Preparing for Swarm Season.

Even a few thousand bees from an observation hive can make an impression in the sky!

Bait Hives.

With the UK currently in “lock-down” and most of us unable to leave our homes, except under 4 conditions, things are uncertain just now. However, one thing for certain is that our bees will swarm. We are awaiting advice from Scottish Government about caring for out-apiaries, but, meanwhile, it is best to plan ahead and assume that there will be more swarms than usual if folks cannot get out to do swarm control procedures.

Ann wondering how she will keep this swarm at home.

What can we do? Well, we can all set up bait hives in our apiaries and this will be really useful in towns and places where there may be new beekeepers unable to access mentoring to help them through their first swarm season. We know that swarms hanging from a tree in our gardens will be our own swarms because they initially cluster not far from the parent hive. This is because the scout bees need to advertise the possible new home sites and they do this by dancing on the swarm until the bees decide where to go based on consensus. When they agree, they will depart within an hour or more unless the weather changes for the worse and they cannot fly for a few rainy days. Scout bees start looking for new homes several days before the swarm departs and if we can provide what they seek in real estate, we can usually effortlessly catch a swarm. Sometimes they decide on the new home before they leave the hive and, instead of clustering nearby, head straight for the new nest. So, you may be able to catch your own swarms in the bait hive. The following article by Professor Seeley and Dr Visscher explains the decision-making process.

One of Ann’s bait hives positioned about 6 feet off the ground.

What Makes an Attractive Bait Hive?

Bait hive on garage roof.

What Can Go Wrong?

Bearing in mind the risks involved with bringing down a bait hive heavy with bees, and the need to stay clear of hospitals at this time, it might be wiser to leave bait hives at ground level this year. They will still attract swarms there.

The first season I put up a bait hive I got excited when I saw a lot of bees going in and out. I called the friend who was to have the swarm and he took the box home to discover that it was empty. The bees may have been scout bees, but more likely they were excited robbers going for traces of honey on the combs. The lessons learned were to only put strips of foundation and perhaps one drawn comb (with no honey) in a bait hive. Also, wait till you see bees going in with pollen to be sure that you have the swarm bagged.

Filling a bait hive with drawn combs will not work because the scout bees need to pace round an empty cavity to assess the capacity and volume. Filling it with empty frames will not do either because they will start drawing comb out diagonally across the top bars. What to do is have one old drawn comb to give off a nice attractive odour (but not such an old comb that might harbour disease) and fix 20mm strips of foundation to 10 deep frames. You could try stabilising the foundation strips by inserting one or two bamboo barbeque skewers vertically between the top and bottom bars.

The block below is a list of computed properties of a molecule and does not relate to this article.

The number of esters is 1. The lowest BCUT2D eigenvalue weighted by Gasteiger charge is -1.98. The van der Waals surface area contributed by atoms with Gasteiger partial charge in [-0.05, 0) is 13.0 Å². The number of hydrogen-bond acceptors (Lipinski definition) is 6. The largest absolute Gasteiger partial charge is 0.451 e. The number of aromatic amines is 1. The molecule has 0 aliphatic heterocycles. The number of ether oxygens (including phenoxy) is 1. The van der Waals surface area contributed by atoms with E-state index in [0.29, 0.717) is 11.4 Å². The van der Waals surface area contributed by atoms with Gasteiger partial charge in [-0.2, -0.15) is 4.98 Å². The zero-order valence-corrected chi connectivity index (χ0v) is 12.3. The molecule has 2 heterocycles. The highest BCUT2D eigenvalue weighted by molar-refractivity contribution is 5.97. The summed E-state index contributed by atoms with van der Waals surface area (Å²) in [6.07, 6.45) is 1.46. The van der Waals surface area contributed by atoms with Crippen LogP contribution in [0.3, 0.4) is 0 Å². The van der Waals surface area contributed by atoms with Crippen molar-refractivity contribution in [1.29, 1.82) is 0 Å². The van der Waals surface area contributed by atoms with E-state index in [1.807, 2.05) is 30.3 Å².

I use lemon grass essential oil as an attractant, as explained in a previous blog, but you may not have access to it just now. Swarm lures mimicking nasonov pheromones are available from beekeeping equipment suppliers. However, these are not essential if your bait hive has been made from an old brood box, or you have a used an empty brood comb.


Your captured swarm may have a heavy varroa infestation so is it advisable to treat the colony while it is broodless and oxalic acid is a good choice.

Buying Time to Catch the Swarm at Home.


6 thoughts on “Preparing for Swarm Season.”

  1. Thanks for this Ann, a very interesting read. I haven’t caught a swarm yet (in the city there aren’t that many I guess!) but I do try to minimise the risk of me losing one of my own, so I shall be placing bait hives not far from my established colonies, just in case! I have done this most years since I started to keep bees, but I have successfully controlled the swarms I have had, so the bait hives have gone empty year after year!

    1. Thank you, Alistair, I’m glad that you found it interesting. I’m impressed by your swarm prevention management. Maybe this will be the season for a city swarm. I’ve discovered that sometimes the bees do actually decide on the new home before they leave the hive in which case they do not cluster but go straight to the new abode, which could be in your garden! So, if you have the bait hive/s just so with a whiff of something attractive, and plenty space perhaps they will stay very local.

  2. Thanks Ann, that’s all great advice. I had a couple of swarms moving into my bait hives some years ago. It was exiting to watch them to move in. But as you say it is wise to keep your bait hive in some distance from your own colonies and treat and observe them, as they could easily bring diseases into your apiary.
    Thanks for sharing your knowledges and experiences! 🙂👍

    1. That is good to know, Anna, that you have success too with bait hives. Thanks for sharing this. There must be a lot of swarms in your city. Nearly every year the press reports the “drama” of local hero rescuing them from obscure places, so, great that you can give some a good home to find.

  3. I’ve decided to start this year and am struggling to get bees I have notice there is 2 hovering now and again the box faces NE it was SE and my garden faces NW I have lemon grass oil in the hive with some melted wax please help

    1. Have you read the previous posts about bait hives, Shane? Where do you live, and do you have a local association to join for support? You can send me an email with more specific details about what help you need.

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